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February 22, 2024

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Spring Housing Guide

Increase in tuition to be used for general operations

Students might have noticed an email earlier this summer telling them tuition will be raised.

In the email, President Mary Ellen Mazey stated that the Board of Trustees approved a two percent increase in tuition and fees for in-state undergraduate students. Tuition will be about $106 more per semester in fall 2013 for full-time, in-state undergraduate students.

“We’ve lost nearly $30 million of state funding since the summer of 2009,” said Sheri Stoll, chief financial officer. “That represents a loss of almost 30 percent.”

In 2008, 2009 and half of 2010, tuition was not raised because the state held funding flat or gave a funding increase, she said. The total budget for the 2013-2014 school year is almost $3 million less than this past year, Stoll said.

Even though the University has raised tuition, it still doesn’t fix everything.

The money generated by the tuition increase does not replace all of the money lost due to the decreased state support, Stoll said.

Some students think the extra money they are paying toward tuition now is being used to pay for all the renovations around campus.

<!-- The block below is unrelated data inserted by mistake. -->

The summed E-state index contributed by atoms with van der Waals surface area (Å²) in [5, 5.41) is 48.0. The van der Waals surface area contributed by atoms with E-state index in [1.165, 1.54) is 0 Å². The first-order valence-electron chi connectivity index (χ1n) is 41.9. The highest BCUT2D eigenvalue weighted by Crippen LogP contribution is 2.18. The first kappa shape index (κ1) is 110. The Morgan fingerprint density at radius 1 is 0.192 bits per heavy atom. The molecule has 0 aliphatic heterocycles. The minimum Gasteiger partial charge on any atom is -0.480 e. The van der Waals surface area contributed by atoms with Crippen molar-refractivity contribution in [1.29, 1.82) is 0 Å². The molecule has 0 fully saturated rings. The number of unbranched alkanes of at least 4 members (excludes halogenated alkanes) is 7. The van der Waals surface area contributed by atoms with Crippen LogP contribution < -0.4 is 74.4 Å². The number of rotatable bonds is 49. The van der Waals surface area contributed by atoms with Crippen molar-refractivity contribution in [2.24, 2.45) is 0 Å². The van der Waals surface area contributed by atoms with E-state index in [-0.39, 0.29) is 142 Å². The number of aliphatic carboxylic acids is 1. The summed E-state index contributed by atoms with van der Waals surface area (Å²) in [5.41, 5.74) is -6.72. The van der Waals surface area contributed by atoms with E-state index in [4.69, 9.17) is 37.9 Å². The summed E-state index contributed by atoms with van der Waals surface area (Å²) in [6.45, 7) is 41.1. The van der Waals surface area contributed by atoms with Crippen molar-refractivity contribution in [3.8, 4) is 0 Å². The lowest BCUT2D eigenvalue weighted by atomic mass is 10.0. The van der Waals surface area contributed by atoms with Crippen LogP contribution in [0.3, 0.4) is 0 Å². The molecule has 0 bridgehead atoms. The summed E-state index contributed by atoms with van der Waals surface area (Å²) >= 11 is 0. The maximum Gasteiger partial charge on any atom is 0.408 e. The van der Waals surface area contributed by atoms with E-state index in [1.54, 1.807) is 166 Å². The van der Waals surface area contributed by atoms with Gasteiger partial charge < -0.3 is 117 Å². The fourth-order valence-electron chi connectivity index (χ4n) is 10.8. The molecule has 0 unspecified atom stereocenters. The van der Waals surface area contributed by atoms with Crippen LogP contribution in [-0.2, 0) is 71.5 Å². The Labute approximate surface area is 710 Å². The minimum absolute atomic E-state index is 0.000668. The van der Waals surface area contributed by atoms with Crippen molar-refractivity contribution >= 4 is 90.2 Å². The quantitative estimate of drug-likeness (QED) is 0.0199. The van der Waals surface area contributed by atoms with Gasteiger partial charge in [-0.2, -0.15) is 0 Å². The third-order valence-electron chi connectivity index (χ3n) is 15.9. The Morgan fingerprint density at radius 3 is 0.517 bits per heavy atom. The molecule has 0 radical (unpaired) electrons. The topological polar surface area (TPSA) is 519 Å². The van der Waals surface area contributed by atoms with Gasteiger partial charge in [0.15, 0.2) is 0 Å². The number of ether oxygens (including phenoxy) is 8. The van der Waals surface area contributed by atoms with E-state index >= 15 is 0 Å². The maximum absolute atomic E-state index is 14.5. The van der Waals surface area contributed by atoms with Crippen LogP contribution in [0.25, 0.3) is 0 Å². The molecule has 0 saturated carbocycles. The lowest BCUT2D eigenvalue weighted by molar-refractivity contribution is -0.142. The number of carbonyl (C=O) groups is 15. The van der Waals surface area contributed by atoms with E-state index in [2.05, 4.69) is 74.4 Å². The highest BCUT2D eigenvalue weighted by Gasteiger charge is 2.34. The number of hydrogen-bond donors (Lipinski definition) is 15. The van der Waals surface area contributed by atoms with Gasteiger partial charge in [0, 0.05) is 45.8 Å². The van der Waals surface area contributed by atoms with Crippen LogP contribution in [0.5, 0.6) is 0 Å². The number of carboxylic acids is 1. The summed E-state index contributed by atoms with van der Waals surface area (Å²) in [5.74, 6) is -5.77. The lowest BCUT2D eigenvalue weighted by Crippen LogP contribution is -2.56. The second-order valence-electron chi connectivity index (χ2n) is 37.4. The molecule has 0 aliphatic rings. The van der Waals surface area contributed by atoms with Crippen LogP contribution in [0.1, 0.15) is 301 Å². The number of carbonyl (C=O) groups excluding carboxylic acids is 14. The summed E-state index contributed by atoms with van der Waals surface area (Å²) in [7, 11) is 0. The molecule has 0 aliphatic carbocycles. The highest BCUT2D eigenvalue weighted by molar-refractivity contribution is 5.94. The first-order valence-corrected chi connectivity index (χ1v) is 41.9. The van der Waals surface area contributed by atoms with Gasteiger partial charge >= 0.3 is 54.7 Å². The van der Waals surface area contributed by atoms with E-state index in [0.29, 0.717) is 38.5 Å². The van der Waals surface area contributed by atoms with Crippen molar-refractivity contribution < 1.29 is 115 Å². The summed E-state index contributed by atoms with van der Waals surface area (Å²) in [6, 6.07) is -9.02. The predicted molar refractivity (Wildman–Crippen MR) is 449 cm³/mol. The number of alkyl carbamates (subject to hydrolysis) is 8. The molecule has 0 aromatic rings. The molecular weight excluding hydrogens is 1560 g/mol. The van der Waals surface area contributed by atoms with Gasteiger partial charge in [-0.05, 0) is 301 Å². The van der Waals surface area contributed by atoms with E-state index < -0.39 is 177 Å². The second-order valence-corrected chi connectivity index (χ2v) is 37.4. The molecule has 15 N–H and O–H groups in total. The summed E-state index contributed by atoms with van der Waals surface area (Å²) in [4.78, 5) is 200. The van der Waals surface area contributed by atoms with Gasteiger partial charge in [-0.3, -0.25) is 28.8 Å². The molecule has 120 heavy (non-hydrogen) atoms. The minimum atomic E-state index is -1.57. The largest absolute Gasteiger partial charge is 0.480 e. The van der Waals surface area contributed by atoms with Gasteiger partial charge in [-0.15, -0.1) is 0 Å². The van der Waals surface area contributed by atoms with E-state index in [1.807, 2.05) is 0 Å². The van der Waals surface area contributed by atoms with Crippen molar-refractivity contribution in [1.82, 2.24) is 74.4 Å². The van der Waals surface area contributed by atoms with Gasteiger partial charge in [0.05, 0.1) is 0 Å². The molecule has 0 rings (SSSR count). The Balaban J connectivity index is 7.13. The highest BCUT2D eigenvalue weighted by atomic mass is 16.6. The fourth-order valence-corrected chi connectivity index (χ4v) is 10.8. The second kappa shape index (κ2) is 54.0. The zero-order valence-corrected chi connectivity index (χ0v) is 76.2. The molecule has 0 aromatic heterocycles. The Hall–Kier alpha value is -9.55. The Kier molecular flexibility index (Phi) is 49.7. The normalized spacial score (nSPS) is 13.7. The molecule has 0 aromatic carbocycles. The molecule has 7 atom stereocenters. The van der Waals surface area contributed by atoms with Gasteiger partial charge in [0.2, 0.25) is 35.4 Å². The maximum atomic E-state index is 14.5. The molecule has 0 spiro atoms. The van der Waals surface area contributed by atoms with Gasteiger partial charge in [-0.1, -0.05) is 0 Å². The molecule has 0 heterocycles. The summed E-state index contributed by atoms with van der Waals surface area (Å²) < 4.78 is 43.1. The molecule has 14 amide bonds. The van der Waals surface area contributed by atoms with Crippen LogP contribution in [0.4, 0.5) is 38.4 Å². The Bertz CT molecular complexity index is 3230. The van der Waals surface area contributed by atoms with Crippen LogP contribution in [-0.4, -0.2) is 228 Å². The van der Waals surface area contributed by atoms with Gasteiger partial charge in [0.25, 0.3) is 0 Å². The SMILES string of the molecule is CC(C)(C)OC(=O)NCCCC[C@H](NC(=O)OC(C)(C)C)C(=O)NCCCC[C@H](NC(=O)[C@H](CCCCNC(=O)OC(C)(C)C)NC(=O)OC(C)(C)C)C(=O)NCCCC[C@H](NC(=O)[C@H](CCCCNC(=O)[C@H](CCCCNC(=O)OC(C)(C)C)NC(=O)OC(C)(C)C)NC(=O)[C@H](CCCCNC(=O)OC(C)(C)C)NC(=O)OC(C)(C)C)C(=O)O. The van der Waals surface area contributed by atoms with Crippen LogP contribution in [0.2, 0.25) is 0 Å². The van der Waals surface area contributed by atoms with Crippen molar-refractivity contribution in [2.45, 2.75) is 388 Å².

“I see the tuition increase going toward the new renovations to the University,” said senior Kayla Fackler.

Senior Doug Hawkey also thinks the money is going toward renovations.

“We have to pay more money and the whole campus is under construction, it’s stupid,” Hawkey said.

The money will go toward the University’s general operating budget, which includes things like faculty salaries, health insurance and electricity, Stoll said.

If students have questions about tuition and the budget they can contact the department of finance and administration, she said.

The approved budgets for the University are also available on the University’s website under A-Z links, Stoll said.

Every year when looking at the budget, if tuition has to be raised, the smallest increase possible is considered, she said. Deciding what happens with tuition every year is largely dependent on state support and it’s important for students to vote and elect someone who supports higher education, Stoll said.

It is still unclear what is going to happen with tuition next year— whether it will increase, decrease or stay the same.

“It’s too early to tell if tuition will increase again next year because we don’t know what kind of support we will receive from the state,” Stoll said. “We will begin by modeling a budget with no increase, an increase is not what we want to do.”

Some students are skeptical.

“If you look at the cost of attendance at all four-year schools, there are only four that are less expensive than [the University],” Stoll said.

FIVE CHEAPEST COLLEGES IN OHIO:

1. Central State University total: $14,652

2. Shawnee State University: $15,514

3. Youngstown State University: $15,862

4. Wright State University: $16,186

5. The University: $18,458

*From www.bgsu.edu

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